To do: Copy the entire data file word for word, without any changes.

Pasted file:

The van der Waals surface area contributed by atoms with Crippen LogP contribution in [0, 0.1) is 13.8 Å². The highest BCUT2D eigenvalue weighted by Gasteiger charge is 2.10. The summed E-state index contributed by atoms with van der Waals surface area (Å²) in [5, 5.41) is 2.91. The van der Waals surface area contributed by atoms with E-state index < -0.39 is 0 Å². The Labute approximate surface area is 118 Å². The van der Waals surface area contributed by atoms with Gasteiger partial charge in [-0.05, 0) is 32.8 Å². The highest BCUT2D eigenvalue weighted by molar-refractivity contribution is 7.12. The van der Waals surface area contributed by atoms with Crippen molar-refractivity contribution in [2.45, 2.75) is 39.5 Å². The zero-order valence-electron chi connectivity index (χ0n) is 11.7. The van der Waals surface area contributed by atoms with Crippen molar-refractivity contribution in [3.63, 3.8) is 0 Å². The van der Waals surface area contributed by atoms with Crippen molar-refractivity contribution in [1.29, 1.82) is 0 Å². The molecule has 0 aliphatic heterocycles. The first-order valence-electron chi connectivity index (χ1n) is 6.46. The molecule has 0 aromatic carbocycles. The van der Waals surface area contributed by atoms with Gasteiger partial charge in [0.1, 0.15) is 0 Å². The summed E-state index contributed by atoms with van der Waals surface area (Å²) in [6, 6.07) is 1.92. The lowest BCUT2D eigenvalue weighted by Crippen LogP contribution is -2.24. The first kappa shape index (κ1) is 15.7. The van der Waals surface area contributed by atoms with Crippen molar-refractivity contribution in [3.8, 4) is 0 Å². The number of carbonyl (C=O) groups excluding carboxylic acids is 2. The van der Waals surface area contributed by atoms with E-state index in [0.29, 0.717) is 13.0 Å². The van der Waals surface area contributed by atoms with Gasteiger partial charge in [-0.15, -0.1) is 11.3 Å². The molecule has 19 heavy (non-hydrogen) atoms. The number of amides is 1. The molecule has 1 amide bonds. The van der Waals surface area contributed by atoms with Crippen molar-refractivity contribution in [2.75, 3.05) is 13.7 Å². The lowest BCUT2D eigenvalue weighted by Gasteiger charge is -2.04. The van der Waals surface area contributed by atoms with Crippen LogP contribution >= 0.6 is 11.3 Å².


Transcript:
The van der Waals surface area contributed by atoms with Crippen LogP contribution in [0, 0.1) is 13.8 Å². The highest BCUT2D eigenvalue weighted by Gasteiger charge is 2.10. The summed E-state index contributed by atoms with van der Waals surface area (Å²) in [5, 5.41) is 2.91. The van der Waals surface area contributed by atoms with E-state index < -0.39 is 0 Å². The Labute approximate surface area is 118 Å². The van der Waals surface area contributed by atoms with Gasteiger partial charge in [-0.05, 0) is 32.8 Å². The highest BCUT2D eigenvalue weighted by molar-refractivity contribution is 7.12. The van der Waals surface area contributed by atoms with Crippen molar-refractivity contribution in [2.45, 2.75) is 39.5 Å². The zero-order valence-electron chi connectivity index (χ0n) is 11.7. The van der Waals surface area contributed by atoms with Crippen molar-refractivity contribution in [3.63, 3.8) is 0 Å². The van der Waals surface area contributed by atoms with Crippen molar-refractivity contribution in [1.29, 1.82) is 0 Å². The molecule has 0 aliphatic heterocycles. The first-order valence-electron chi connectivity index (χ1n) is 6.46. The molecule has 0 aromatic carbocycles. The van der Waals surface area contributed by atoms with Gasteiger partial charge in [0.1, 0.15) is 0 Å². The summed E-state index contributed by atoms with van der Waals surface area (Å²) in [6, 6.07) is 1.92. The lowest BCUT2D eigenvalue weighted by Crippen LogP contribution is -2.24. The first kappa shape index (κ1) is 15.7. The van der Waals surface area contributed by atoms with Crippen molar-refractivity contribution in [3.8, 4) is 0 Å². The number of carbonyl (C=O) groups excluding carboxylic acids is 2. The van der Waals surface area contributed by atoms with E-state index in [0.29, 0.717) is 13.0 Å². The van der Waals surface area contributed by atoms with Gasteiger partial charge in [-0.15, -0.1) is 11.3 Å². The molecule has 19 heavy (non-hydrogen) atoms. The number of amides is 1. The molecule has 1 amide bonds. The van der Waals surface area contributed by atoms with Crippen molar-refractivity contribution in [2.75, 3.05) is 13.7 Å². The lowest BCUT2D eigenvalue weighted by Gasteiger charge is -2.04. The van der Waals surface area contributed by atoms with Crippen LogP contribution >= 0.6 is 11.3 Å².